This one is especially interesting to me because of my background in psychology. Reinforcement (aka a "reward") is a topic we talk about all the time in my psychology classes. Personally, I use reinforcement all the time in the classroom, when teaching on the mats, and in my day-to-day life. It's a wonderfully-effective tool for getting people to repeat a behavior.

The goal of using this strategy is two-fold. First, it motivates people to keep training. In jiu jitsu, the time you spend on the mat matters. A lot. After all, a black belt really is nothing more than a white belt who never stopped training. Both the reinforcement of effort and providing recognition for achieving a particular standard (like promotions) help keep people coming back.

Second, this strategy provides feedback so the students know they're on the right track. As more experienced practitioners, we sometimes forget our students don't automatically possess the wisdom we've collected by OUR time on the mat that tells us we're doing what we're supposed to be doing. Simply rewarding the students for the kind of effort that will make them better, and recognizing when they do something right, provides a powerful guide that will keep their learning on the right track.

Of Marzano's nine, this one is also probably the one most used by jiu jitsu instructors now. Every jiu jitsu instructor I've ever trained under has used reinforcement to encourage effort AND has provided recognition for accomplishments. Unfortunately, HOW these are applied sometimes goes off the rails a bit.

So... here are some tips from your friendly neighborhood psychology teacher:

1. Reinforce EFFORT more (work hard), outcomes less (focus on winning.) Reinforcers increase behaviors. We want our students to work hard, so we reinforce effort. Winning is a natural outgrowth of effort. Or, more accurately, the probability of winning increases as a function of effort. But "winning" is out of an individual's direct control. No matter how much I practice, I ain't beating Mike Jordan in a game of one-on-one.
2. Make sure the reinforcer you're using is actually a reinforcer for that individual. Not everyone wants a candy bar for cleaning the toilets. Reinforcers are personal. What motivates ME does not necessarily motivate YOU. As a jiu jitsu instructor, you have to figure out what motivates each of your students.
3. Make sure the reinforcer is clearly contingent on the desired behavior.  The student absolutely has to understand their "reward" is being given because they engaged in a specific behavior. While this seems pretty logical, if the teacher isn't explicit, the student may think they were rewarded for a different behavior, which they will then repeat.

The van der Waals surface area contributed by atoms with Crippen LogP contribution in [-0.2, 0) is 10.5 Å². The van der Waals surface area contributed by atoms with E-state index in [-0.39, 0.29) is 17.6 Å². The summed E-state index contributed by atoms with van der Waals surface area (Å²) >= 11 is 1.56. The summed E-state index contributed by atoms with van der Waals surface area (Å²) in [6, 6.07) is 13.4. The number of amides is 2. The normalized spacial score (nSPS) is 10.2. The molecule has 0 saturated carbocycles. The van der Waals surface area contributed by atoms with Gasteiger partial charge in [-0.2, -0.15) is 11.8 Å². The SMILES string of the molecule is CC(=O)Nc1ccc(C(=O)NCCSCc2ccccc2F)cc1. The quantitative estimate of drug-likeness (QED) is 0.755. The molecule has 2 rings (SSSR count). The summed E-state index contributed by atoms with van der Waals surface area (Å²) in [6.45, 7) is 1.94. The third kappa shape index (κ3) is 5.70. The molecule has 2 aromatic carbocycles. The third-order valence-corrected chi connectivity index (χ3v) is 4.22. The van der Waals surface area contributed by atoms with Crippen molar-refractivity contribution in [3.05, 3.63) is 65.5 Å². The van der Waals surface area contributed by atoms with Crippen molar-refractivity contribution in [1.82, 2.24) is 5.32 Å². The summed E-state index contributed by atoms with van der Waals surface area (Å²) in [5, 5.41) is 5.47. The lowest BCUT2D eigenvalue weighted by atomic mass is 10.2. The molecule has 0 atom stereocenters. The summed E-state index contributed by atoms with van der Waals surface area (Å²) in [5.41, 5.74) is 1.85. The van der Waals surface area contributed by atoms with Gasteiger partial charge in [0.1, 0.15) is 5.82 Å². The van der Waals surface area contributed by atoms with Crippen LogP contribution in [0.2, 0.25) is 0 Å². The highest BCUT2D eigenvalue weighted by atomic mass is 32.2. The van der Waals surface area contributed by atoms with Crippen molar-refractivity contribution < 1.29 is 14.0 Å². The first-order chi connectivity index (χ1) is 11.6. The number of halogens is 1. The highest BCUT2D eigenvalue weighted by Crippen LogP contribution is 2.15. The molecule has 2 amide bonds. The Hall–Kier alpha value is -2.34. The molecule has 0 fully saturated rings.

4. Recognition may be public or private. Some people like to be recognized in front of peers that matter to them. Others prefer to be recognized in private. Most people have a preference; it's up to you to figure out which one is better for each student. 
5. Reinforcement and recognition must be immediate. Or, the sooner either is given after the desired behavior or outcome, the more effective it is. If a student hits that arm bar from guard, recognize it right then. Don't wait until next Tuesday. 
6. Use reinforcement and punishment at a 4:1 ratio. Admittedly, this one's getting a little geeky, but track your use of rewards and punishments. Research indicates this ratio maximizes learning.

Start using reinforcement and praise in your jiu jitsu instruction, and follow the rules above. Let us know how it goes by leaving a comment below!



Wednesday, July 31, 2019

Applying Marzano to Teaching Brazilian Jiu Jitsu: Summarizing and Note-Taking

In the first post in this series, I discussed the idea of having jiu jitsu students compare and contrast knowledge learned in class using Marzano's "Identify Similarities and Differences" educational strategy. In this post, I'll discuss Marzano's second strategy - Summarizing and Note-Taking

This idea is one of the few that's actually fairly well-known within the jiu jitsu community. In fact, there are a lot of "Jiu Jitsu Journals" on the market (like this one) that are specifically formatted for this very purpose. 

Journaling works like this. You go to class and bring your notebook. As the coach is discussing whatever you're learning that day, you write it down. Maybe include the date, who was teaching, and other information that'll help you organize the material. 

That's it. That's all there is to it. Over time, you end up with a record of each technique you covered. Given we forget a large percentage of the knowledge we learn in class, this gives you a permanent record of what you've learned, which can be reviewed in the future.

I kept fairly detailed notebooks all the way through blue belt, and those notebooks have been an invaluable resource as I advanced through the ranks. Not only does it remind me of techniques and concepts I had forgotten, but it also reminded me of details I would miss when actually trying techniques live.

How to Make Note-Taking and Journaling More Effective

 You can make this exercise far more effective by taking a few simple steps, including:

  1. Actively make decisions on what details are important and which ones are unimportant. Critically thinking of what you should include is one of the best ways to deeply process new information, which takes your learning to new heights.
  2. Write it in your own words. This is another deep processing strategy. Putting something into your own words forces you to consider what you are really learning.
  3. Use diagrams and doodles. Yet another deep processing strategy. It doesn't matter if your artistic skills are garbage; these diagrams and doodles are for YOU, not others. They're not going to be hanging in the Guggenheim.